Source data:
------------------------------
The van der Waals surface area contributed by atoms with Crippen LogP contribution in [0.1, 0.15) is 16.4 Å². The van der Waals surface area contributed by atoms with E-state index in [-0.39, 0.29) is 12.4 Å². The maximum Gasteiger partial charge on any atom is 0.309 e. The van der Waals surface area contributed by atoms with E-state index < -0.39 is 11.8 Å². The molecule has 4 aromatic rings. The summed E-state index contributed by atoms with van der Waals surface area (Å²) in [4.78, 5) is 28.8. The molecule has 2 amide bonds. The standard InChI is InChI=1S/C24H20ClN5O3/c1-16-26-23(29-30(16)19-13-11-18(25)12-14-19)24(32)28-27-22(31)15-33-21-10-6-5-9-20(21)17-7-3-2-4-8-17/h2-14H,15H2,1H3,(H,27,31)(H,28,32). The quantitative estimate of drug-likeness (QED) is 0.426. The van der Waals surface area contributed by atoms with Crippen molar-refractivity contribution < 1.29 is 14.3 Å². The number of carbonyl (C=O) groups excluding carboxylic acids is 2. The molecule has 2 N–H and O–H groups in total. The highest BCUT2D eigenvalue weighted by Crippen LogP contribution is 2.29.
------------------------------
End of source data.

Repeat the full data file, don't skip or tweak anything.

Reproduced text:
The van der Waals surface area contributed by atoms with Crippen LogP contribution in [0.1, 0.15) is 16.4 Å². The van der Waals surface area contributed by atoms with E-state index in [-0.39, 0.29) is 12.4 Å². The maximum Gasteiger partial charge on any atom is 0.309 e. The van der Waals surface area contributed by atoms with E-state index < -0.39 is 11.8 Å². The molecule has 4 aromatic rings. The summed E-state index contributed by atoms with van der Waals surface area (Å²) in [4.78, 5) is 28.8. The molecule has 2 amide bonds. The standard InChI is InChI=1S/C24H20ClN5O3/c1-16-26-23(29-30(16)19-13-11-18(25)12-14-19)24(32)28-27-22(31)15-33-21-10-6-5-9-20(21)17-7-3-2-4-8-17/h2-14H,15H2,1H3,(H,27,31)(H,28,32). The quantitative estimate of drug-likeness (QED) is 0.426. The van der Waals surface area contributed by atoms with Crippen molar-refractivity contribution < 1.29 is 14.3 Å². The number of carbonyl (C=O) groups excluding carboxylic acids is 2. The molecule has 2 N–H and O–H groups in total. The highest BCUT2D eigenvalue weighted by Crippen LogP contribution is 2.29.